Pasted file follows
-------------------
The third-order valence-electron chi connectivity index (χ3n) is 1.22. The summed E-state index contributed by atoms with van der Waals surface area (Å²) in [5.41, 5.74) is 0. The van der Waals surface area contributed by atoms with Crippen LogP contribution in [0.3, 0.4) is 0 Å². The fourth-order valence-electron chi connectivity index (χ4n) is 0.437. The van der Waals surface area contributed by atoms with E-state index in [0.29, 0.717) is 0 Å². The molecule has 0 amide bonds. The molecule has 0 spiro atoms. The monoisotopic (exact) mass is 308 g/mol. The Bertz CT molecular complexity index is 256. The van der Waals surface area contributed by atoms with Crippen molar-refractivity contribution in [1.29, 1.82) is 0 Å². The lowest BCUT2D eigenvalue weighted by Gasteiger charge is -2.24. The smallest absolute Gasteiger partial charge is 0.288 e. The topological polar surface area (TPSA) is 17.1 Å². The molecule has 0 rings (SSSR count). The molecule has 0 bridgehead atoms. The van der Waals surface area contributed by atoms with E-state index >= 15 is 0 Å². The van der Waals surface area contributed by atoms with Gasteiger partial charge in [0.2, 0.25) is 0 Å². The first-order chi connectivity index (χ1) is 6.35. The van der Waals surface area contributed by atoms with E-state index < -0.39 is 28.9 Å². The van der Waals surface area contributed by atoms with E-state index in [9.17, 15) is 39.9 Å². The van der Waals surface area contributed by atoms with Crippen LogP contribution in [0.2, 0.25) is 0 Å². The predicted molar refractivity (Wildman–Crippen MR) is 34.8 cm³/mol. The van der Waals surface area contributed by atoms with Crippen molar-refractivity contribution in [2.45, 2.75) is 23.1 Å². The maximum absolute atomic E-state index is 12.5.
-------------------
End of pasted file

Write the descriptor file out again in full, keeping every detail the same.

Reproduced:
The third-order valence-electron chi connectivity index (χ3n) is 1.22. The summed E-state index contributed by atoms with van der Waals surface area (Å²) in [5.41, 5.74) is 0. The van der Waals surface area contributed by atoms with Crippen LogP contribution in [0.3, 0.4) is 0 Å². The fourth-order valence-electron chi connectivity index (χ4n) is 0.437. The van der Waals surface area contributed by atoms with E-state index in [0.29, 0.717) is 0 Å². The molecule has 0 amide bonds. The molecule has 0 spiro atoms. The monoisotopic (exact) mass is 308 g/mol. The Bertz CT molecular complexity index is 256. The van der Waals surface area contributed by atoms with Crippen molar-refractivity contribution in [1.29, 1.82) is 0 Å². The lowest BCUT2D eigenvalue weighted by Gasteiger charge is -2.24. The smallest absolute Gasteiger partial charge is 0.288 e. The topological polar surface area (TPSA) is 17.1 Å². The molecule has 0 rings (SSSR count). The molecule has 0 bridgehead atoms. The van der Waals surface area contributed by atoms with E-state index >= 15 is 0 Å². The van der Waals surface area contributed by atoms with Gasteiger partial charge in [0.2, 0.25) is 0 Å². The first-order chi connectivity index (χ1) is 6.35. The van der Waals surface area contributed by atoms with E-state index < -0.39 is 28.9 Å². The van der Waals surface area contributed by atoms with E-state index in [9.17, 15) is 39.9 Å². The van der Waals surface area contributed by atoms with Crippen LogP contribution in [0.2, 0.25) is 0 Å². The predicted molar refractivity (Wildman–Crippen MR) is 34.8 cm³/mol. The van der Waals surface area contributed by atoms with Crippen molar-refractivity contribution in [2.45, 2.75) is 23.1 Å². The maximum absolute atomic E-state index is 12.5.